Written on behalf of Peter McSherry
A new federal plan called the Parental Sharing Benefit is intended to encourage both new parents to take an active role in the care of newly born and newly adopted children.
Parents with children born after March 17, 2019, are eligible to make use of the new parental sharing benefit for employment insurance (EI). This right is available to mothers, fathers and same-sex parents who agree to share parental benefits and are eligible for EI. The new law also applies to newly adopted children in addition to children born to the parents.
Maternity Benefits vs. Parental Benefits
Maternity leave benefits are solely for the birthing parent. These are granted for a maximum of 15 weeks and are set at the same coverage of parental leave, at 55% of insurable income to a maximum of $573 per week. The amount paid to the parent may be increased if the employer “tops up” the benefit. Maternity leave cannot be shared among parents.
Parental leave follows maternity leave. Where both parents are eligible and agree to divide the time, they can choose to split the maximum parental leave period, which has been extended under the new benefit plan by an additional 5 or 8 weeks, as explained below.
Both parents must first be eligible for EI. They both must choose the same parental leave option (standard vs. extended). The plans have each been extended by an additional 5 or 8 weeks of leave, depending on which option is chosen. However, to maximize the time allowed, the benefit must be shared. One parent is not entitled to take the full extended leave themselves.
Standard Parental Leave
The standard option allows for a collective total of 40 weeks, an increase from the prior cap of 35 weeks if both parents choose this option. If only one parent is making use of the leave, they are only entitled to take 35 weeks.
Extended Parental Leave
The extended option originally provided 61 weeks of leave. Now there an additional 8 weeks of parental leave are provided for a collective total of 69 weeks. Again, this only applies if both parents share the leave. If only one parent makes use of parental leave, they will be capped at 61 weeks. The extended option provides EI benefit coverage at 33% of the maximum insurable sum.
When two parents choose to share either the standard or extended parental leave period, they may overlap their leave in order to be home at the same time or take the leaves consecutively in order to maximize the time that a parent is at home with the child.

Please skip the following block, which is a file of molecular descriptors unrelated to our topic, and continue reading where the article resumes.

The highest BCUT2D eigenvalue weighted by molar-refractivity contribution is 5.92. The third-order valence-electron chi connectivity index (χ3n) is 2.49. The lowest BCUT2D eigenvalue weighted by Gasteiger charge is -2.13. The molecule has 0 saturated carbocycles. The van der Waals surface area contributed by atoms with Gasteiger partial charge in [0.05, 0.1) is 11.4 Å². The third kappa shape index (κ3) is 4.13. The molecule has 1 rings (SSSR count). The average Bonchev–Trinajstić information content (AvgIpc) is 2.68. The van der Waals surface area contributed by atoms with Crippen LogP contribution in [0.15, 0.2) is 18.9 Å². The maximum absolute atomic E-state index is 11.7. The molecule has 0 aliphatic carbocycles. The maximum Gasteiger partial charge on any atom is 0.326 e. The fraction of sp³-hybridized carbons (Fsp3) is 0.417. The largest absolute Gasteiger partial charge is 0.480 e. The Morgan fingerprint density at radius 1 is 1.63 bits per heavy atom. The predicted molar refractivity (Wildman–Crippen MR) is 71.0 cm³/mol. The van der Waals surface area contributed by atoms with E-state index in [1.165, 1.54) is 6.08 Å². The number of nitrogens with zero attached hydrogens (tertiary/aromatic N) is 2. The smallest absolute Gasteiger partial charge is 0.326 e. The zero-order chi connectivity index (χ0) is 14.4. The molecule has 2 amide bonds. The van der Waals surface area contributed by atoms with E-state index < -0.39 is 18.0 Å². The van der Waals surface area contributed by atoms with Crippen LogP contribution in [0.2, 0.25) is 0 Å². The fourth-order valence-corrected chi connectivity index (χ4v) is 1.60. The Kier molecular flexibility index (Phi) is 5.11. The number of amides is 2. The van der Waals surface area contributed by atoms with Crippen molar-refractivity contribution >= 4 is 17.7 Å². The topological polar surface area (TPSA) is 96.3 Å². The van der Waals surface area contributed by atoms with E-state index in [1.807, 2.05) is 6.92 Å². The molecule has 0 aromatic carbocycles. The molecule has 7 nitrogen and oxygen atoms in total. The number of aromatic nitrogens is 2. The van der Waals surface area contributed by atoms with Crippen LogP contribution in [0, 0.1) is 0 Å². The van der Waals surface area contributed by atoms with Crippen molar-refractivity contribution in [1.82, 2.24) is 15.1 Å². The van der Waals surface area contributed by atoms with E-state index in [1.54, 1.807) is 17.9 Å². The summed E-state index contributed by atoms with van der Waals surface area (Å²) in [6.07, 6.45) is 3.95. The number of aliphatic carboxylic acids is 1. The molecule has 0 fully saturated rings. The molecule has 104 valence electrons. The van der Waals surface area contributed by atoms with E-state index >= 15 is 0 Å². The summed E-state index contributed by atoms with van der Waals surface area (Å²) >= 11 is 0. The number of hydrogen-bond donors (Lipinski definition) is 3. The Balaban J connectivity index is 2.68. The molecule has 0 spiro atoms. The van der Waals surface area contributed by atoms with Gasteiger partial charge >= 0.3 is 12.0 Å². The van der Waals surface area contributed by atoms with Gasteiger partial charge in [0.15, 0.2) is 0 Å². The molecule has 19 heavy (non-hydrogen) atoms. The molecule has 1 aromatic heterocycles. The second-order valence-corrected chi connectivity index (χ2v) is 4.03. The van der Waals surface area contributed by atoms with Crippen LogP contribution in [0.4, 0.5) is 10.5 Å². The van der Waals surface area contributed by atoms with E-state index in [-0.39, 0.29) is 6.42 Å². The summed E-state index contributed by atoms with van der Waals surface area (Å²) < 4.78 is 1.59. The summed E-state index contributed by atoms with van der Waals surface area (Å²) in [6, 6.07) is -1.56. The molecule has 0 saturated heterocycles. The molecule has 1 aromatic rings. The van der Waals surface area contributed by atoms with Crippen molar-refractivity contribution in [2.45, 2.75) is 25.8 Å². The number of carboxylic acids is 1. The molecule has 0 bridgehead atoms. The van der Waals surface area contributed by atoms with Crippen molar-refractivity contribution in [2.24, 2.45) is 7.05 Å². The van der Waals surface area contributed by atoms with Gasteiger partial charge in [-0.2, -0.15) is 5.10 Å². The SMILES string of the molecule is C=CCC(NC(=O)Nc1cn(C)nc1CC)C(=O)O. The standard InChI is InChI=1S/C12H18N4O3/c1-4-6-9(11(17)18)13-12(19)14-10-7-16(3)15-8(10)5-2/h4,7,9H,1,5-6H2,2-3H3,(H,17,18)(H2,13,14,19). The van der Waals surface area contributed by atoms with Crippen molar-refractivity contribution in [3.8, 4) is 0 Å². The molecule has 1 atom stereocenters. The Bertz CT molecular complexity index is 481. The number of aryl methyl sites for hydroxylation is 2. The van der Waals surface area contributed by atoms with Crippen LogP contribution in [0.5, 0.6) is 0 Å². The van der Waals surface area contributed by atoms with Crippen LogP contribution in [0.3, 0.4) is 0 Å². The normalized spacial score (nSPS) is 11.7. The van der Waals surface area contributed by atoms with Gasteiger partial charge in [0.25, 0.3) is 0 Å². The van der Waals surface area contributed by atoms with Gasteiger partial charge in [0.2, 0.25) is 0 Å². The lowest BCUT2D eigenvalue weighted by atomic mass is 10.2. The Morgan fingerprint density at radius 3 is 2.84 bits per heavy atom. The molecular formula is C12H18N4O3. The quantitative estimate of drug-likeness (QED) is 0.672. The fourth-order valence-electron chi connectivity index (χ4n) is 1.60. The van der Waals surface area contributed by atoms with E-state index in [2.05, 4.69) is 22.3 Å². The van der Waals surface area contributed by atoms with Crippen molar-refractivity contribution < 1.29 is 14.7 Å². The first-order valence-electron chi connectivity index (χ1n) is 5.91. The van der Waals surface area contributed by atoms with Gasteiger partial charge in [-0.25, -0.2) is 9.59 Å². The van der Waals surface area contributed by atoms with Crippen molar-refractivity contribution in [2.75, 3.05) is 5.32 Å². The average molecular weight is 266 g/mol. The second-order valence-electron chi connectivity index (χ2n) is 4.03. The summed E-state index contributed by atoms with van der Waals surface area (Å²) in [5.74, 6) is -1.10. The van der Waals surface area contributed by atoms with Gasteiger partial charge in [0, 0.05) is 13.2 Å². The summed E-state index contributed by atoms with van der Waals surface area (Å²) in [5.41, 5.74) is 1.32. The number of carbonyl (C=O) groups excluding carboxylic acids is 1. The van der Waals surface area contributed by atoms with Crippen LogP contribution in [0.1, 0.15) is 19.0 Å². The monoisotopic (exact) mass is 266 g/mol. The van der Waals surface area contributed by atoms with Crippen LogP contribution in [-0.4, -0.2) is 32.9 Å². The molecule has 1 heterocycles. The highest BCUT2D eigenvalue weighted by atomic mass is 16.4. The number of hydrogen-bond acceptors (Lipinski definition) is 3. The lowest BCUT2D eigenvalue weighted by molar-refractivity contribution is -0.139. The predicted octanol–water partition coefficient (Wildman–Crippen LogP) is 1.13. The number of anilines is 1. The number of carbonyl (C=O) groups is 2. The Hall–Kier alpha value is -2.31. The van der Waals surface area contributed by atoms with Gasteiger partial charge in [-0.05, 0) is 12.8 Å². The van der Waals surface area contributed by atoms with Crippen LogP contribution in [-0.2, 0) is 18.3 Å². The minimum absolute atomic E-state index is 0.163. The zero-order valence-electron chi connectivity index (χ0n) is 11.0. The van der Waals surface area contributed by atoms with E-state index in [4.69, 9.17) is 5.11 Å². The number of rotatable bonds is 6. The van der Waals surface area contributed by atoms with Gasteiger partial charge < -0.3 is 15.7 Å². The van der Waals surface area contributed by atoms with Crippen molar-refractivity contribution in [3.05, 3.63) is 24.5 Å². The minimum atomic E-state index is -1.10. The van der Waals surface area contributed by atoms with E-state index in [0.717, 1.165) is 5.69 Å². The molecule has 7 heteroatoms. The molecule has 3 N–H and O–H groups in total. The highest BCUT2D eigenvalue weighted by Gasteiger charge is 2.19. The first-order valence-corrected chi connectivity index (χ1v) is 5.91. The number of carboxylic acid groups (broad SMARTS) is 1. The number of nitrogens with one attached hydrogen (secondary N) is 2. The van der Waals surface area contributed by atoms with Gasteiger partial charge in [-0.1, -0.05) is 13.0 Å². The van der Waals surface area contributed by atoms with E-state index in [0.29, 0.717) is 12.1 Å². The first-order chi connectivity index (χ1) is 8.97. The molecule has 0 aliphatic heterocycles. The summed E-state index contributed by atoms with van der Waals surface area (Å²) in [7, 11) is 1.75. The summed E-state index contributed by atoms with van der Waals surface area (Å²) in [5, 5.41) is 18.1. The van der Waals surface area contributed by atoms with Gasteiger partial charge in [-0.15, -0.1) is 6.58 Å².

Any employee who takes parental leave is entitled to return to their prior or comparable position upon return to active employment. Benefits from employment are to be continued during the leave period, as is seniority accumulation.
The employer must receive at least two weeks’ advance notice of the employee’s intent to take parental leave. Upon return to employment, particularly where there may be a change in the expected return to work date, the employer must receive four weeks’ advance notice. Similarly, should the employee decide not to return to work, the company should also receive four weeks’ advance notice to this effect.
If the employer refuses to accommodate these requests for parental leave, it will be encountering major problems. It will open itself to a human rights remedy for failure to accommodate family status and also potential civil claims.
Ontario law allows for two methods of presenting a human rights complaint. The first is to present the case before the Ontario Human Rights Tribunal. The second process is to sue for the human rights remedy in the civil courts. To take this latter step, there must be a “companion” claim then commenced as part of this action. Usually, this is a claim for wrongful dismissal but it could be any other related case, such as defamation, for example.
Employees’ Take Away
This is an important new entitlement under Canadian law. If you are expecting a new addition to your family, get advice ahead of time so that you can plan your leave in advance.
Let Legal Advice Guide Your Actions
Get advice and know your rights. Contact the offices of Guelph employment lawyer Peter McSherry. We can guide you through the issues and defend your position. Contact us online or by phone at 519-821-5465 to schedule a consultation.